But society and technology has changed it all. With air conditioning, no one needs to go out on the porch to cool off. With television, you don’t need to talk to anyone to be entertained or hear the news. We tend to stay inside by ourselves, rather than going out on the porch to greet those who live around us. Our culture is more individualistic and less community oriented than it used to be. We put “decks” on the backs of our houses, not welcoming porches on the front. Even if you have a more or less traditional porch, like our family’s which has the typical posts holding up the roof and a swinging seat, like us you probably don’t spend much time there. It’s just for show.
Father Capon imagines a family porch starting out with a couple of wood steps, then being widened and deepened to hold a bench. Then the family calls in a contractor and covers it over with wooden beams. They add lights and outlets to plug in a CD player and an electric barbecue grill. They shop for hanging plants and designer outdoor furniture. It’s a House and Garden showcase.
After awhile, though, you get tired of taking care of that elaborate structure, putting water seal on the wood, caring for the plants, hauling in the fancy furniture in the winter. So the furniture gets moldy, the plants die and the boards start to rot. The same thing happens when we construct an elaborate theology just for show and then neglect it.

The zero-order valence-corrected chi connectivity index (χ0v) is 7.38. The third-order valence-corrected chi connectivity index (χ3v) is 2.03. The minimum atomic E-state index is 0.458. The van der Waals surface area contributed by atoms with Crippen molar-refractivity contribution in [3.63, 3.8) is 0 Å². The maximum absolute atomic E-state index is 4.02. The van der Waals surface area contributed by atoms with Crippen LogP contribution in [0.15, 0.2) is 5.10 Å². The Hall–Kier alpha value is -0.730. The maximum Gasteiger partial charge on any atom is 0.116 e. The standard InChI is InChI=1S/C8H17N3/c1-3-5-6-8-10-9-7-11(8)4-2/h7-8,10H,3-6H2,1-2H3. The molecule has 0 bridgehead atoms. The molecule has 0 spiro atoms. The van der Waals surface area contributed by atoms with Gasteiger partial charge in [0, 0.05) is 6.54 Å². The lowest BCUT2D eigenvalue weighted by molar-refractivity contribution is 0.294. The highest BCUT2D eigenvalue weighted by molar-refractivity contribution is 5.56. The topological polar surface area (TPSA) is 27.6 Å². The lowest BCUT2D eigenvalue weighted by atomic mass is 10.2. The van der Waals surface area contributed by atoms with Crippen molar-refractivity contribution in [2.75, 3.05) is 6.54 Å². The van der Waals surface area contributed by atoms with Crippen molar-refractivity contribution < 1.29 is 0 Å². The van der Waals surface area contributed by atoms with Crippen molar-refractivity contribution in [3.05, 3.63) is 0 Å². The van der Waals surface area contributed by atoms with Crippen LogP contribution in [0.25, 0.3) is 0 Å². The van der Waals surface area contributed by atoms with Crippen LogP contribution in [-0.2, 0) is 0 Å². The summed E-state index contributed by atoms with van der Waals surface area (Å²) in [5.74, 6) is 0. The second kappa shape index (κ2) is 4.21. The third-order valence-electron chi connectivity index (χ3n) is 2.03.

Paul did not study theology just to show off, just to prove he was smart enough to grasp intricate doctrines that might escape lesser minds. Verse 8 says, “Although I am less than the least of all God’s people, this grace was given to me, to preach the unsearchable riches of Christ.” His theology was not just a bunch of pretty words and ideas for intellectuals. It was a way to share the richness of Jesus, to invite people into the house of God.
Every once in awhile, Christians get the idea they don’t really need theology. Just tear down all those silly porches and live in the house of faith. Our denomination comes from a group of people who thought a little like that. They were disgusted with the elaborate, extravagant, over-done affair that Lutheran theology in Sweden had become.